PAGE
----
It was the first day of school. In the morning, I woke up promptly at 5:45 to take a shower and make myself cheesy scrambled eggs and half a bagel. It was a good morning, made better by the fact that my mother was willing to give me and my little sister a ride to school.
After huddling in crowded circles with my friends on the quad I head off to my first class- AP Lit.
Immediately I fall in love with the class. We talk about our ideas of literature and write a couple of sentences with a list of vocabulary words. Fortunately I knew most of them, so I quickly wrote three sentences, one of which was about a delicious and aesthetically pleasing omelet. We were also given a syllabus for the year that promised only four or five essays a semester. My friend Jaclyn and I turned to each other with wide grins.
"Only a few per semester? Not every week?" Jaclyn asked. I could see she was also practically wiggling with delight. After a grueling year of AP Comp, we seemed to be in English heaven.
After that I had Pre Calc. I entered the class fairly nervously, not really knowing what to expect since I was recently placed in the class. I sat down in my assigned seat next to another friend of mine. I scanned the classroom finding many familiar faces, all of which I recognized as smart and studious. Leaning over to my friend Tara, I asked if it was an honors class.
To my dismay she answered "yes". I asked if we had summer homework. To my second dismay, she answered "yes". Inside I was starting to stir with disappointment. I was hoping to take Statistics, but after unfortunate scheduling complications, I was forced to drop physics in order to take the only available math- PreCalc. Even though my teacher, Mr. Weber, had recommended I take his class, I was hoping to avoid it as much as possible.
Now I was given over one hundred pre-rec problems to do in a week when everyone else was given ten times that amount of time. And I. hate. math.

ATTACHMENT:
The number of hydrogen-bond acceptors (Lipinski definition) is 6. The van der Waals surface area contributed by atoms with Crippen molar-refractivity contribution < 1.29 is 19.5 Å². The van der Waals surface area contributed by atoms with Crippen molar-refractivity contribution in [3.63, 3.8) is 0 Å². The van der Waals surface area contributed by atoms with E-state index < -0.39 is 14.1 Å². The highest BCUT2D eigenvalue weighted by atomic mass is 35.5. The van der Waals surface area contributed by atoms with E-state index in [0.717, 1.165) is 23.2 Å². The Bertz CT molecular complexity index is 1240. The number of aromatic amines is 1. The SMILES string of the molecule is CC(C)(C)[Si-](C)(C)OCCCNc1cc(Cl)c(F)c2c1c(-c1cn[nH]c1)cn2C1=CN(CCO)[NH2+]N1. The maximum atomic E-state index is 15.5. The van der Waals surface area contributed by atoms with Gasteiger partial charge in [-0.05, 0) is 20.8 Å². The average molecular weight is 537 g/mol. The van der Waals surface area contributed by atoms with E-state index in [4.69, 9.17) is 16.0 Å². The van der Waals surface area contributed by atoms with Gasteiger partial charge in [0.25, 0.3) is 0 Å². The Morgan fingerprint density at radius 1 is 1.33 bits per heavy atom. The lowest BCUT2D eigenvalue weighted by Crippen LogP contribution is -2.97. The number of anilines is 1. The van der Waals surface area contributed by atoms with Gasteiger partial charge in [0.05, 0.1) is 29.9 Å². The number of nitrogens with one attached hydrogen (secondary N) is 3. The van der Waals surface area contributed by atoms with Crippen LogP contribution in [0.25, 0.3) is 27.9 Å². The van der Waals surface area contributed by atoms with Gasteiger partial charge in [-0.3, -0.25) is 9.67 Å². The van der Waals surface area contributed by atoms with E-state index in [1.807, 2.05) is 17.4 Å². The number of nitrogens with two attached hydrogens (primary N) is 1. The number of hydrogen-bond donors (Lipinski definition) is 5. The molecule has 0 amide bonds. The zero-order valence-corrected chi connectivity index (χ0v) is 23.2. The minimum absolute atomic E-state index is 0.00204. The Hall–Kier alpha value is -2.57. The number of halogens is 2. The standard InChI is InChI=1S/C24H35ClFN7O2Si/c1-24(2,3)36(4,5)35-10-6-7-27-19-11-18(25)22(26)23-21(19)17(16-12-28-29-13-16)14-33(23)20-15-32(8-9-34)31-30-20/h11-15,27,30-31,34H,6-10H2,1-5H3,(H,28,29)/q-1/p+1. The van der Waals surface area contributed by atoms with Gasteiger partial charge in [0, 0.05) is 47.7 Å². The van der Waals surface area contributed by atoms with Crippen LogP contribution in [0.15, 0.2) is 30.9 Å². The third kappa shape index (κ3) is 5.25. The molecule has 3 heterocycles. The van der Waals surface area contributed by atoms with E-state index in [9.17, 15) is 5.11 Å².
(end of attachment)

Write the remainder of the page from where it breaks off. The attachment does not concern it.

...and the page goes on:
Anyway, when we went to go get our massive textbooks in the textbook depository, I had a nice conversation with the Chinese exchange student and a boy I had just met. He was nice enough to walk with me back to class and, to my great relief, we discussed English. In fact, we got so wrapped up in the conversation that we ended up walking up an extra flight of stairs and had to retrace our steps to our great embarrassment.
Finally the bell rang and I went to lunch with Aria. We went to the nearby coffee shop and I listened in great interest as she told me about her six weeks alone in Africa and how she taught English to children in Uganda.
Econ doesn't even deserve to be mentioned it was so boring and band was band, although Mr. Charles did introduce some weird new breathing exercises.
Finally I went home, having to skip the dry-land workout in order to catch my bus. While on the bus, I tried my best to comfort a friend of mine who I had not talked to in a while who was going through a hard time. I also returned a girl her water bottle after she left it on the bus. This made me feel extremely accomplished, as if I had done some great deed. I was happy the rest of the day until I had to start my math homework.
Stupid math ruins everything.